Sarkozy Appears in Court, Faces Fraud Charges

Former President Nicolas Sarkozy in 2011.
Photo: Paumier

by Sasha Papazoff

While his party is falling apart following an election night disaster and multiple accusations of fraud, Sarkozy is facing his own turmoil and is at risk of bringing the whole UMP down with him. On November 22, the former president was facing the threat of indictment in three different legal cases for corruption and misuse of public funds. He was eventually let go with the statute of assisted witness, which means he could still be indicted as part of the investigation.

The former president was ordered to appear before the Bordeaux court this Thursday morning to answer questions about the funding of his 2007 presidential campaign. He presented himself at 9:30 AM. Allegations from an accountant for Liliane Bettencourt, owner of L’Oréal and the richest woman in France, that she received 150,000 euros in cash and was told to hand it to Sarkozy, sparked an inquiry in May of 2011. Bettencourt’s trusted friend Patrice de Maistre could also have helped the former president benefit from some of the 4 million euros he is suspected to have helped move from several Swiss bank accounts for the benefit of French politicians.

Private donations to political parties are limited under French law to a total of 4,600 euros, and all the accounting books must be handed to the Electoral Commission. The overall limit of electoral funds is set at 17 million euros for a campaign, and half of this sum is reimbursed to parties who reached more than 5% of the vote. Receiving illegal donations could therefore not only result in a prison sentence but also in a fine of millions of euros.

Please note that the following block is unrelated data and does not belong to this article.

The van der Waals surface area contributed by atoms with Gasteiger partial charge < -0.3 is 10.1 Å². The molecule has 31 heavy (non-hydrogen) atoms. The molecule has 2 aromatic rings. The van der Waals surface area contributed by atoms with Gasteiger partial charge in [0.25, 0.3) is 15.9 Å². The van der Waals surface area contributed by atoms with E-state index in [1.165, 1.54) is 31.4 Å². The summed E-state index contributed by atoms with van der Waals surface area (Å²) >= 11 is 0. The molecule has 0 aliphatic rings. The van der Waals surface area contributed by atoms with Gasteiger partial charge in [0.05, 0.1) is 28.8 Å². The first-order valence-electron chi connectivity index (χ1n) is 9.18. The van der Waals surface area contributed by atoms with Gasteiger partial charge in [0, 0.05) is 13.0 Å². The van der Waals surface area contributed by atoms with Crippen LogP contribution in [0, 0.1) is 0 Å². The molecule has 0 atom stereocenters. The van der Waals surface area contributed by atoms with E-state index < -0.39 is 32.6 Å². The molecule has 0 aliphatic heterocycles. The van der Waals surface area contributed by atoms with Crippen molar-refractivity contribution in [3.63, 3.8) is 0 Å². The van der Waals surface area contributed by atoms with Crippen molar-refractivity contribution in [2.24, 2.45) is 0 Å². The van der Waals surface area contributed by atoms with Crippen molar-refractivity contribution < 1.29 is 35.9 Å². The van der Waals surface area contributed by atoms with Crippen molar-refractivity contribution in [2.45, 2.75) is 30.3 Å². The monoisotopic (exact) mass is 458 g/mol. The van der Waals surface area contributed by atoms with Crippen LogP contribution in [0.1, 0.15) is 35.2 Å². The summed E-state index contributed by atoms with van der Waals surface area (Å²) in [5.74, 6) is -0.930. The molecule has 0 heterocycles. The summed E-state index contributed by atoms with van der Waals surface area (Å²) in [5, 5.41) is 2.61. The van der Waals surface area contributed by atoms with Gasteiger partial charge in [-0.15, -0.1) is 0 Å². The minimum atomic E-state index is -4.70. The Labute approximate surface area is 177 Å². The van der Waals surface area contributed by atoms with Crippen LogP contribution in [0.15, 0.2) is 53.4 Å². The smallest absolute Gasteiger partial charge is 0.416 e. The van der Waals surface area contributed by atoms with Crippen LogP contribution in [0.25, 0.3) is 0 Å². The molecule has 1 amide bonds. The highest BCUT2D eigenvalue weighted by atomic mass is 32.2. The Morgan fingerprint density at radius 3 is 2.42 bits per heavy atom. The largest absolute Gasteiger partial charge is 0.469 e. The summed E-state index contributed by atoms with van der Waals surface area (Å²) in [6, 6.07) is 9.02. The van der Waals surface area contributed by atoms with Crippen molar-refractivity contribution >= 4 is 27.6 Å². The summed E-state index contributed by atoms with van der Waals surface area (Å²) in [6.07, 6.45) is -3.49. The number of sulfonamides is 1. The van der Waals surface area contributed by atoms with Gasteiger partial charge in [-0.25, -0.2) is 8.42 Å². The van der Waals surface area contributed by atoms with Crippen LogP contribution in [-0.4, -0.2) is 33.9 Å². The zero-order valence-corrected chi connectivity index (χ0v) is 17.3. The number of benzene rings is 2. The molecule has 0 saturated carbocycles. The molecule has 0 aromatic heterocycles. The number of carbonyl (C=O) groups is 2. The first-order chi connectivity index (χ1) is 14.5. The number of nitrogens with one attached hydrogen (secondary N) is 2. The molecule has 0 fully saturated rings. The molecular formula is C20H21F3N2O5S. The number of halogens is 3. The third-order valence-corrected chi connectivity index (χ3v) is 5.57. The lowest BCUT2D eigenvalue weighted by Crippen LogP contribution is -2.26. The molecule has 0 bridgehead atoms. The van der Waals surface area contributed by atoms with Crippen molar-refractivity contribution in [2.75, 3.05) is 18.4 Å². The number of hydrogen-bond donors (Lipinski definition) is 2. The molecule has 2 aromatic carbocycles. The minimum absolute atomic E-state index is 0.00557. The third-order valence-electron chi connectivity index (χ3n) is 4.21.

However, Sarkozy will not be indicted for electoral fraud since the statute of limitation is set at three years. The prosecution is looking into the matter in the scope of taking advantage of an elderly person, given Bettencourt’s age (90 years old) and her reduced mental capabilities since 2006.

Sarkozy is also suspected of giving preferential treatment and of misuse of public fund for ordering several polls he claimed were of national interest and charging them as government expense when it fact, they were both unnecessary and mostly had to do with his reelection campaign, according Anticor, an anti-corruption group. Both beneficiaries were close friends, Patrick Buisson (with a €3 million contract) and Pierre Giacometti (a €2.5 million contract).

The Karachi affair

Another case implicating the former president is the scandal known as the Karachi affair, following a terrorist attack that killed 11 French citizens in Karachi in 2002.

The Karachi affair started with the contract for the sale of French warships and weaponry to Saudi Arabia and Pakistan in 1994. Sarkozy, who was Budget Minister at the time, is suspected of setting off-shore accounts to receive kickbacks from Pakistan in order to fund the 1995 presidential campaign of Edouard Balladur against Jacques Chirac. The 2002 attack that claimed the lives of French and Pakistani contractors is considered to have been a backlash for the said contract. The case may be a few years old, but it is still relevant, as the investigation is still currently ongoing, and makes the headlines regularly. The house of the former Minister of Defense Léotard was searched by police on Tuesday and on Thursday, and former Minister and friend of Sarkozy Brice Hortefeux was recently fined 5000 euros for threats made against the lawyer of the families of the victims.

The Sarkozy years ran high with several major scandals coming to light, however, under the French presidential immunity, the former president is protected from prosecution. He could however be judged by the special instance known as the Justice Court of the Republic for accusations in his years as a Minister, and by any civil court for his actions during his campaign.

At the end of these proceedings, M. Sarkozy could face indictment.

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